One of the most offensive things about Philip Nobel's How-I-Left-Your-Mother Elle essay, "Danger Man," is the way he writes about the two women it primarily involves: his unnamed ex-wife, and his ex-girlfriend, "Ingrid." The difficulty of accurately describing the people one is close to aside, it seems inexcusable for any man to call the mother of his children "insufficiently curious", let alone point out that throughout their 15-year relationship, Nobel apparently felt the need to "edit out of conversation the allusions I didn't think she would get." When Nobel turns his gaze on Ingrid, his then-22-year-old research assistant and the woman for whom he left his wife, he is creepily objectifying and infantilizing in turn. He never misses an opportunity to mention Ingrid's "big tits" or her "bombshell" looks — yet he also paints a patronizing picture of a lost little girl. My first reaction to the essay was disbelief: No way could either of these women actually exist within the circumscribed lines of Nobel's self-serving plea for sympathy. And then I met "Ingrid" last weekend — and discovered I was right. A very special take-back-the-discourse with Ingrid, after the jump.
Throughout the piece, which is not available online, Nobel uses Ingrid (not her real name) as a foil — first for his wife, and then for himself. In the first instance, he builds Ingrid's character up, favorably contrasting her proficiency in the "verbal sparring [that] was intense and playful, erotic when it wasn't obscene," which contributed to their "profound intellectual compatibility" with his wife's supposed intellectual timidity and general inhibited wimpiness ("She thought the world was a scary place"). In the second, Nobel tears Ingrid down. When his relationship with her has run the same course as his marriage, Ingrid's role in the essay shrinks to simply being the yardstick — the culpably naïve, young, substance-sotted yardstick — against which the author measures his progress toward sound mental health and adulthood.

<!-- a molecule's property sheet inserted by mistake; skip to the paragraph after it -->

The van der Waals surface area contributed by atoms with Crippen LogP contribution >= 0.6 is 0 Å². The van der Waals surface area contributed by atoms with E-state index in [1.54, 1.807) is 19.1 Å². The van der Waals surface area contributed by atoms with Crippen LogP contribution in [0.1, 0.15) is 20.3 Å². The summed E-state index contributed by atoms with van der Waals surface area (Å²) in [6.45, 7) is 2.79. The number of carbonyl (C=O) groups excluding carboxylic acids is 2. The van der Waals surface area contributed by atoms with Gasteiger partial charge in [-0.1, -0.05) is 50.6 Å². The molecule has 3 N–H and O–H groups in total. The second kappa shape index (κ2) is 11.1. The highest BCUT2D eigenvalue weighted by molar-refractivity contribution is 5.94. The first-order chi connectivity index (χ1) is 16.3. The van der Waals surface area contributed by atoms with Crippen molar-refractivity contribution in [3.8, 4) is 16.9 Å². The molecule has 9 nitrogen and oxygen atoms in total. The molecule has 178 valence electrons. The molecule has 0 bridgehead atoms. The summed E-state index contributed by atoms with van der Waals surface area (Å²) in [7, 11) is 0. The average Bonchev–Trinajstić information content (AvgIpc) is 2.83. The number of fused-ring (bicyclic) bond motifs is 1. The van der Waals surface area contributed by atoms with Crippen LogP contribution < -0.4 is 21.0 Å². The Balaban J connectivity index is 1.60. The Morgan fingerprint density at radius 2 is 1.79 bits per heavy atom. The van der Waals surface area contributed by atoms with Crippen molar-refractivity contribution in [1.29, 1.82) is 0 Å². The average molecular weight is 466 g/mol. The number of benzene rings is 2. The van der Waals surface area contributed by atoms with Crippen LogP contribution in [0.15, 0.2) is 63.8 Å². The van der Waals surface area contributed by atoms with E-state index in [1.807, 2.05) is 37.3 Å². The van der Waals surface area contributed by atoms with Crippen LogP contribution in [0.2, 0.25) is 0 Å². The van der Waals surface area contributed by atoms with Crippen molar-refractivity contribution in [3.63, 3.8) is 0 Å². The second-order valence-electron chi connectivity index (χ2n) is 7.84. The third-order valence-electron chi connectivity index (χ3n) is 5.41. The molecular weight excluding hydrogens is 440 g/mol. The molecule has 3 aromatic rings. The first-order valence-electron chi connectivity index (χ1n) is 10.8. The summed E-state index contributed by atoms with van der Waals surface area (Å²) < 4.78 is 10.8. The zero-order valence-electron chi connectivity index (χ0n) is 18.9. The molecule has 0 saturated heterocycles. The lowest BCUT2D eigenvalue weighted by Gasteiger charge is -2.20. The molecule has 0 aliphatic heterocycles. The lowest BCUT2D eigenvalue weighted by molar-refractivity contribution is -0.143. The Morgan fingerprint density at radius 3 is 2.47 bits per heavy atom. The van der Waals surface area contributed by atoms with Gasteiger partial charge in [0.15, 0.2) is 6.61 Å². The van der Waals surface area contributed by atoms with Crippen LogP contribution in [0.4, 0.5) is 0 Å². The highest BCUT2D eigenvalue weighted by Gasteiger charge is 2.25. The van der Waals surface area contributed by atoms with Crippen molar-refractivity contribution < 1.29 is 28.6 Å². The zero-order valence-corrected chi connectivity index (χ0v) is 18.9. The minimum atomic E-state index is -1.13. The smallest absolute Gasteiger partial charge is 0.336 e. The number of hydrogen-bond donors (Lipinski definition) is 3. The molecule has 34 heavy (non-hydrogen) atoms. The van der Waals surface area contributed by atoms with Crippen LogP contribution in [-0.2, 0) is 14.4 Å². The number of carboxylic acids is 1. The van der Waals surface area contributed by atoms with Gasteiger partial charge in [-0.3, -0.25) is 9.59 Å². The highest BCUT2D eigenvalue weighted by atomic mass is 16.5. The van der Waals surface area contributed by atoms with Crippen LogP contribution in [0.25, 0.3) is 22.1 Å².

"My first reactions were ‘No, that's not how it went,'" said Ingrid. (She has remarkably different — and sometimes flatly contradictory — accounts of several of Nobel's essay's key scenes.) "But my second and third [reactions] were just interest in how decisions or moments that to me had been insignificant or profoundly significant had been perceived either than or now, and written about — now." Turns out it's deeply weird to wake up and discover you're a cover line on a women's magazine.
What's also strange is I didn't find Nobel's plight inherently unsympathetic, at least at first. Nobody can help whom they fall for; I don't believe anybody who's ever been in a long-term relationship can truthfully say they've never felt their eye wander. (Of course, the choices you make when that almost-innocent flash of attraction occurs are what truly matter.) But Nobel structures his little expiatory exercise as a demand for not just our understanding, but our support.
Situations like his, you see, require women to exercise our "moral imagination"; the essay rests on the premise that it is precisely his newfound ability to fuck around (sorry, his "free[dom] to bounce through different situations each night") that has cured Nobel's depression, awakened his long-neglected personal identity, and made him the kind of father who, rather than spending as many evenings away from the family home as he can, calls his kids "My love" and "Handsome." (Or at least quotes himself doing so in the pages of national magazines.) Leaving his wife, Nobel wants us to understand, was a Good Thing He Needed to Do. It was "original."